As always, WordPress is still on the run to provide better services to millions of its users.
With the goal to make adding content enjoyable and straightforward, WordPress created Gutenberg Editor.
Though still in the beta and testing phase, Gutenberg Editor indeed is to watch out for in the next coming months.
What is Gutenberg Editor?
Named after Johannes Gutenberg, the man behind the printing press with movable type, this editor is designed to integrate with the core of WordPress.
Gutenberg Editor will add individual “little blocks,” and each of these blocks can be assigned different features. So, using shortcodes and custom HTML with along with the manipulation of content is going to be easier.
Features of Gutenberg
There are varieties of reviews Gutenberg has received over the past months. When building a blog, it’s essential that you know what tools you are going to use. To know if Gutenberg is the right one for you, see some of its cool features below.
You can now insert tables into blocks which makes adding tables easier than before. Before the Gutenberg, you had to use either an HTML code or a 3rd party plugin to be able to insert the tables into blocks.
Hopefully, this would be improved more by the developers as you can only add a 2×2 table. Styling it would almost be impossible without going into the text view first.
Live HTML Block
Gutenberg editor has now what they called a Live HTML Block. Its function is to preview the code right within the block when a user inserts a one. This is very convenient since switching back and forth between the visual editor, and text editor modes can be time-consuming.
Drag and Drop Images
Uploading images is now easier and faster with the Gutenberg 0.5.0. You can now directly drag and drop images into the image block. However, by doing this, there is a slight fade effect which hopefully would be fixed by the developers soon.
Table of Contents and Anchor Support
Table of contents is available on the sidebar which makes it easier for you to jump to a section in your article because of its clickable links. This is more convenient for users who have long-form contents.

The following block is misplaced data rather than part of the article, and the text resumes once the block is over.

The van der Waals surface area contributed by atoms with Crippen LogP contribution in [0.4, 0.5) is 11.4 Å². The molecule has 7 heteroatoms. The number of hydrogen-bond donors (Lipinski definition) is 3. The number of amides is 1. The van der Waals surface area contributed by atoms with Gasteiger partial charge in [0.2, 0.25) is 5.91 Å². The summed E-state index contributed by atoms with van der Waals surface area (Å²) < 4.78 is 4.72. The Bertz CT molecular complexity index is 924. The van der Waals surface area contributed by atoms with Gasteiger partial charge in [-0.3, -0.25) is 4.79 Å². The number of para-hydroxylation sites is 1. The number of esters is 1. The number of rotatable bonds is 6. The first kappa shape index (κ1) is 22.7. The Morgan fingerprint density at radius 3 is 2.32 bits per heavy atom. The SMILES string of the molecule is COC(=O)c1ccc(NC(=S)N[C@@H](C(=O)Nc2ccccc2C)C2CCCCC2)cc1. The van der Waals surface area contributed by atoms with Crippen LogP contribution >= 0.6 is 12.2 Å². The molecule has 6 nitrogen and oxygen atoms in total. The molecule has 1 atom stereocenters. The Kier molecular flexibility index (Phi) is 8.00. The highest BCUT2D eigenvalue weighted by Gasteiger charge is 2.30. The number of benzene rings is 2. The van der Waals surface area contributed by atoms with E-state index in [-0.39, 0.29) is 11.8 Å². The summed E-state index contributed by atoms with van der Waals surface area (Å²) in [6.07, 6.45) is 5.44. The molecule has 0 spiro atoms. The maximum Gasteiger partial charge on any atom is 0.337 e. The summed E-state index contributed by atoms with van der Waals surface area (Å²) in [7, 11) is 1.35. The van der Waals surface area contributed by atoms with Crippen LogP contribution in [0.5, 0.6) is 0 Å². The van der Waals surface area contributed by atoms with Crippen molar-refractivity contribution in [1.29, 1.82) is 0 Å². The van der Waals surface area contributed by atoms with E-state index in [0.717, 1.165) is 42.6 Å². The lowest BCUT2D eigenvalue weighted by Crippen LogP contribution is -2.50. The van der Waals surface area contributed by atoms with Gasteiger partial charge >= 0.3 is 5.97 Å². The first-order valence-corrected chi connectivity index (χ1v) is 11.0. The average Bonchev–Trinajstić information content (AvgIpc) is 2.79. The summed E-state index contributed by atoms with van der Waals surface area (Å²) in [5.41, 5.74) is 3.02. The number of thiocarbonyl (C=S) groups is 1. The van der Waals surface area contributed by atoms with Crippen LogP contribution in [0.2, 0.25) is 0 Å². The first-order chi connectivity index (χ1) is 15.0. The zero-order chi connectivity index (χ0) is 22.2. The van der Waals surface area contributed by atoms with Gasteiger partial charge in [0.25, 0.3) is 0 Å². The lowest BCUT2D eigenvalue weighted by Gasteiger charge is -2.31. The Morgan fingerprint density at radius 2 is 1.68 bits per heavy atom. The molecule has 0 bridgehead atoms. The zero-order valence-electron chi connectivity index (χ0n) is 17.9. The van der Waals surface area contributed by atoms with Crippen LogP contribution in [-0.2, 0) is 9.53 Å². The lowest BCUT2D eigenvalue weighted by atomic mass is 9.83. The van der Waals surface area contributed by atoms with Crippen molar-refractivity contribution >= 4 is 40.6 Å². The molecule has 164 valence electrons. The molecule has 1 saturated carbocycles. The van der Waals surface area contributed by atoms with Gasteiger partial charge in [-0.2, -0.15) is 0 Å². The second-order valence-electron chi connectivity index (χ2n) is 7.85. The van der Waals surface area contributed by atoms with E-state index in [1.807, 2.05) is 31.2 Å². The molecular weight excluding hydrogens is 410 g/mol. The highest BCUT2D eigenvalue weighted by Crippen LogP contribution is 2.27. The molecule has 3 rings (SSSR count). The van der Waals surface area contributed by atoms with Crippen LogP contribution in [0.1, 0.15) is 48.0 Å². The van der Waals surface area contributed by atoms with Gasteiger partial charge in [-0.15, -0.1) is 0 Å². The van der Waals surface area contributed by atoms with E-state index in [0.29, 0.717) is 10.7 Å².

Also, Gutenberg editor now supports anchors. This feature allows you to link directly to a header or a certain section in your article.
Word and Block Counts
You can easily see the number of word count with a little informational popup that all users can quickly view. Aside from word count, it also shows the number of blocks and headings in your document.
Options for buttons is limited for now but having a built-in feature to add simple buttons is a good start for Gutenberg editor. For now, bloggers and publishers have to use a 3rd party button/shortcode plugin or an HTML if you wish to access more advanced options.
Pros of Gutenberg WordPress Editor
Here are some pros you should know about the Gutenberg WordPress Editor:
- Publishers who prefer the latest Medium style editing experience would be most likely to enjoy the new WordPress Gutenberg editor.
- Gutenberg editor has more screen space that provides less distracting experience.
- It is available and works great on mobile, making editing more easily to access when you’re not on the computer.
- Gutenberg editor is designed to be user-friendly, especially for beginners. No need to go out of your way to look for guides and how-tos.
- Theme and plugin developers will have the ability to create and customize their blocks.
Cons of Gutenberg WordPress Editor
To put it into another perspective, here are some of the cons of Gutenberg editor. It’s still in its early stages that’s why we expect these things below to be fixed or added by the developers.
- Gutenberg editor is currently missing the Markdown support which is being used by writers and bloggers to put links when composing their posts and comments and adding other styles using punctuation marks and regular characters.
- Other users install visual builder plugins and shortcode plugins because Gutenberg’s columns are not responsive yet.
- Users might have an issue with backward compatibility because of the inclusion of multiple themes and plugins in the editor.
WordPress is constantly evolving so we’ll see more changes from them in the next coming months. While there are mixed experiences with this new editor, you may still opt to try and see for yourself.
What do you think of Gutenberg editor? If you’ve tried it already, we’d love to hear your thoughts!
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